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Information on the latest vitamin D news and research.

Find out more information on deficiency, supplementation, sun exposure, and how vitamin D relates to your health.

Vitamin D deficiency in polycystic ovary syndrome

Polycystic ovary syndrome (PCOS) is one of the most common female endocrine disorders. PCOS is a complex endocrine and gynecological disorder thought to be genetic. PCOS is found in approximately 5% of women of reproductive age. It is a leading cause of female infertility and certainly the most frequent endocrine problem in women of reproductive age. I have written about PCOS before.

The principal features of PCOS are lack of ovulation resulting in irregular periods, few or no periods, infertility, and ovaries with multiple cysts. Women with PCOS also have excessive male hormone levels resulting in acne and hairiness. They also have insulin resistance, are often obese with type 2 diabetes, hypertension, and high cholesterol. The symptoms vary greatly among affected women. Diazoxide (Proglycem), an anti-hypertensive that also decreases insulin secretion, is often used to treat PCOS.

Dr John Nestler and colleagues of the Medical College of Virginia recently tested vitamin D levels on eight women with PCOS, before and after treating them with diazoxide 100 mg three times per day for 12 days.

Nestler JE, Reilly ER, Cheang KI, Bachmann LM, Downs RW Jr. A pilot study: effects of decreasing serum insulin with diazoxide on vitamin d levels in obese women with polycystic ovary syndrome. Trans Am Clin Climatol Assoc. 2012;123:209-20.

At baseline, the 8 women with PCOS had significantly lower 25(OH)D than did the 9 controls (P =0.012). The prevalence of vitamin D deficiency, defined as a serum 25(OH)D level < 20 ng/mL, was 100% in the PCOS group versus 55.6% in the 9 members of the control group. The prevalence of severe vitamin D deficiency, defined as a serum 25(OH)D level < 10ng/mL, was 87.5% in the PCOS group versus 22.2% in the control group. Vitamin D binding protein and activated vitamin D levels did not differ significantly between the two groups at baseline.

After 12 days of diazoxide treatment, the 25(OH)D levels of the women with PCOS went from a mean of about 7.5 ng/ml to 10.5 ng/ml. However, the 25(OH)D levels of the 9 control women fell from 15 ng/ml to 10 ng/ml. In the PCOS women on diazoxide, the serum testosterone and the serum insulin fell significantly.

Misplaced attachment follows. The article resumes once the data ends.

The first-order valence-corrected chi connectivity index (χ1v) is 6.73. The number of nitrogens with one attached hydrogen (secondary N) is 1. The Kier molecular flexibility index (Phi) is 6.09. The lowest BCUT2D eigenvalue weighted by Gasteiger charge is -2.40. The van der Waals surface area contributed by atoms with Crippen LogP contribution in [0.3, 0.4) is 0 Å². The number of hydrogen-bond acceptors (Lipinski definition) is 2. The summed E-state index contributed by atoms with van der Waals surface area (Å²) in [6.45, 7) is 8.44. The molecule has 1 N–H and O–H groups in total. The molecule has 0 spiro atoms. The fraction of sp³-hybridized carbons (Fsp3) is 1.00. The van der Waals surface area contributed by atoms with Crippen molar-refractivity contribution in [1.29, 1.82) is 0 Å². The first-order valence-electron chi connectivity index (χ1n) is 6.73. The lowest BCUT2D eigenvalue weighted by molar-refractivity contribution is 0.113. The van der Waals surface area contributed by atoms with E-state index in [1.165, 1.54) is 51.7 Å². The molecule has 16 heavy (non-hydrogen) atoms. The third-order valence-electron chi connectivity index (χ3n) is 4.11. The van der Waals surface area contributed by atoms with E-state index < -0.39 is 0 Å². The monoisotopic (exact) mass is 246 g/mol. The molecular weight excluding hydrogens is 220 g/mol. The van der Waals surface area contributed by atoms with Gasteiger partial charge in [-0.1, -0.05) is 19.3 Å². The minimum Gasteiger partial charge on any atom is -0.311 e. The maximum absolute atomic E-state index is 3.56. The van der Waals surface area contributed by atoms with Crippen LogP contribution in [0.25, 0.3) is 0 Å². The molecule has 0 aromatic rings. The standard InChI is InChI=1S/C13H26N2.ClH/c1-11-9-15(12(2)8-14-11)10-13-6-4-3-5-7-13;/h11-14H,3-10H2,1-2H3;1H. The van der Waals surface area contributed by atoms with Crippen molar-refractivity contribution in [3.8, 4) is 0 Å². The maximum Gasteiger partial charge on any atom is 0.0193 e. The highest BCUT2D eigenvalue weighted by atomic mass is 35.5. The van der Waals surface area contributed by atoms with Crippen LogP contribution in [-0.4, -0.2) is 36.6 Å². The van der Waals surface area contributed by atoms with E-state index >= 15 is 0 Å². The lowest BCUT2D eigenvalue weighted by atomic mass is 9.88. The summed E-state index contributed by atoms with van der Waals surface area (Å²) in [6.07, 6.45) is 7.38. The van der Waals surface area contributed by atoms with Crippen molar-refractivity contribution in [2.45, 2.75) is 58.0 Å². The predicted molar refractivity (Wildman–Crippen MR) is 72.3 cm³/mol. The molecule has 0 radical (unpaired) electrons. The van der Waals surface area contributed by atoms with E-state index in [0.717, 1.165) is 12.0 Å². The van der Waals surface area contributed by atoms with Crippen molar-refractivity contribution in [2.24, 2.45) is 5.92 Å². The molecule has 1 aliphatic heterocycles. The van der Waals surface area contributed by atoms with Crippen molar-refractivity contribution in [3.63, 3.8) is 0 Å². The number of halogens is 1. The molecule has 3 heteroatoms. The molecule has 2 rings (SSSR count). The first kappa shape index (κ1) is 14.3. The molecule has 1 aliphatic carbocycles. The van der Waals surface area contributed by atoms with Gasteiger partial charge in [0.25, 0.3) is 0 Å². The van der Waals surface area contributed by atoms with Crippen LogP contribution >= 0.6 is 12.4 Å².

As their number are quite small, only a few conclusions about diazoxide treatment can be gathered by this paper. It is helpful in treating PCOS by lowering insulin and testosterone levels.

Does diazoxide also raise vitamin D levels? The paper found it did but the levels of the control group fell for unknown reasons (the season of the year of the study was not disclosed), so no significant differences between groups were noted. Perhaps diazoxide also raises vitamin D levels and that may be one of its mechanisms of action, much like the statins.

Bhattacharyya S, Bhattacharyya K, Maitra A. Possible mechanisms of interaction between statins and vitamin D. QJM. 2012 May;105(5):487-91.

  About: John Cannell, MD

Dr. John Cannell is founder of the Vitamin D Council. He has written many peer-reviewed papers on vitamin D and speaks frequently across the United States on the subject. Dr. Cannell holds an M.D. and has served the medical field as a general practitioner, emergency physician, and psychiatrist.

3 Responses to Vitamin D deficiency in polycystic ovary syndrome

  1. Rita and Misty says:

    This was a very helpful…thanks. :)

    I’ve suffered on and off from female endocrine disorders since age 11 until two years ago at age 46…a very long time to feel ill…an entire lifetime, really.

    My health cleared up once my 25(OH)D level reached around 75 ng/ml.

    I am open to sharing my ailments and how D has benefited me, but rather than bore uninterested members, I will provide contact information. If you are currently suffering from female endocrine issues and would like to hear my story:

    (203) 785-6269

  2. eelisabethpuur@gmail.com says:

    In Sweden we have come far with changing the unhealthy low-fat-high-carb diet to a low-carb-healthy-fat diet. When a woman with PCOS changes her diet, her symptoms disappear most of the time, but there is no going back to a high-carb-high-processed-low-fat-HCFS-diet.

    I can´t understand why anyone would like to take medications, when it is so much easier to change the diet. And beware of the exceed in omega6-fatty acids, say no to corn-, soy- and sunflower oil. Beware of gluten.

    @Rita and Misty, stick to you paleo, but don not forget to eat enough real butter, lard and coconut oil, also perhaps some olive oil.

  3. Rita and Misty says:

    Thank you @ eelissa,

    I am sticking to that Paleo diet; and, I do feel wonderful.